|Above Damascus, on the slopes of Mount Qasioun north of the city, below the mosque Shrine of the fourty.
|As far as we know this information was accurate when it was published (see years in brackets), but may have changed since then.
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Maghārat al-Dam (Cave of Blood) is a small cave with a long history. According to legend it was once the home of Adam, the first human from the Bible. The name Cave of Blood refers to the belief, that it was the place where Qābīl (Cain) killed Hābīl (Abel). At least thats the legend which is told in Medieval Arab history books. It is described by Ibn al-Hawrani and Ibn al-Harawi.
Another quite strange property of the cave is that prayers are immediately accepted in this place. In times of drought or other dangers the rulers of Damascus climbed to the cave and prayed for help.
According to a Greek legend Hermes killed the giant Askos at this place. This resulted in the founding of the city of Damascus. The legend was retold by Stephanus Byzantinus or Stephan of Byzantium in his geographical dictionary entitled Ethnica (Ἐθνικά) in the 6th century AD.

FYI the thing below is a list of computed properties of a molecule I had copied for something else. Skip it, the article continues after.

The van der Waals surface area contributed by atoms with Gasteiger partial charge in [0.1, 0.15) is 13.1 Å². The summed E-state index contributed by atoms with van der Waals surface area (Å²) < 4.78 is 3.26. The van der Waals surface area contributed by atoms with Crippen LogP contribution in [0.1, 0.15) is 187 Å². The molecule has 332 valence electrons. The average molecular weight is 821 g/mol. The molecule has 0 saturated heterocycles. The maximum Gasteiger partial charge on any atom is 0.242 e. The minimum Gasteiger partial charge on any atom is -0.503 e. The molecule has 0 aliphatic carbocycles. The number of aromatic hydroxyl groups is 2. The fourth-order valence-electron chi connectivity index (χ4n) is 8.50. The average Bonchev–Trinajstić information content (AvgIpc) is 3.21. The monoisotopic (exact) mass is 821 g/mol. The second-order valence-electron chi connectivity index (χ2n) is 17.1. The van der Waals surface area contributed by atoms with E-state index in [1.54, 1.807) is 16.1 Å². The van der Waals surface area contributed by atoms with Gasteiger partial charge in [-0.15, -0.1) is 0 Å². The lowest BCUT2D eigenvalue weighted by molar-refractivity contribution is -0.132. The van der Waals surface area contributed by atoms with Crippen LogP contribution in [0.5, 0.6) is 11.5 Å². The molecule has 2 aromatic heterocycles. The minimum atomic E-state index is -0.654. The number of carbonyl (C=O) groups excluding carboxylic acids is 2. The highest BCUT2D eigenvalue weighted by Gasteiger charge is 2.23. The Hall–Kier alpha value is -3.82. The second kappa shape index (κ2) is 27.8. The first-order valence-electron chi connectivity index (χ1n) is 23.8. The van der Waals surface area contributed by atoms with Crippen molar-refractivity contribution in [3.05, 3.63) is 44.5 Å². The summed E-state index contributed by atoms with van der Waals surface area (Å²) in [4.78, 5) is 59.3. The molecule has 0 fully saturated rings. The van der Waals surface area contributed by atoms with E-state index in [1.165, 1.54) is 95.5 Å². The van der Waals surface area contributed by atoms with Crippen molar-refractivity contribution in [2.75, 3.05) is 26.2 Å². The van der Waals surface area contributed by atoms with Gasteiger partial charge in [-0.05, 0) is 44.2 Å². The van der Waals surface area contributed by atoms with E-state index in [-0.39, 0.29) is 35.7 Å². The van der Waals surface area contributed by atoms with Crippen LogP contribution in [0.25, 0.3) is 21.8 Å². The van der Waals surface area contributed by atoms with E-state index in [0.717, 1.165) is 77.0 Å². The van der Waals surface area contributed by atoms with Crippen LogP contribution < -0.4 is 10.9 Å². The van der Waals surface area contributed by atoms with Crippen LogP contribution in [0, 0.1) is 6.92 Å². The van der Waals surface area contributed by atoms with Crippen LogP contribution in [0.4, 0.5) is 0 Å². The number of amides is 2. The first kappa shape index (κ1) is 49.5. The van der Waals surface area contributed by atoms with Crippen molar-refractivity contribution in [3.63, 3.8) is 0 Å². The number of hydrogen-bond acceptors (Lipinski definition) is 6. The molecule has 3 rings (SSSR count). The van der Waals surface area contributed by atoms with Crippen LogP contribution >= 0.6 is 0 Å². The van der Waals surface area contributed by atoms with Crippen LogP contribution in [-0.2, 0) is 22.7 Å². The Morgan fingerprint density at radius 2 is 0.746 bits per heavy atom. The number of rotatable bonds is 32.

The cave is located on the slopes of Mount Qasioun (Arabic: جبل قاسيون or Jabal Qāsiyūn) above the city of Damascus. Sunni Muslims believe that Mount Qasioun is the site of the miḥrābs (prayer niches) of the 40 arch-saints. Also called the Abdāl, they where praying the night vigil prayers every night in their niches inside the Cave of Blood. As a result a small mosque was built on top of the cave, known as Shrine of the fourty (مقام الأربعين بدمشق).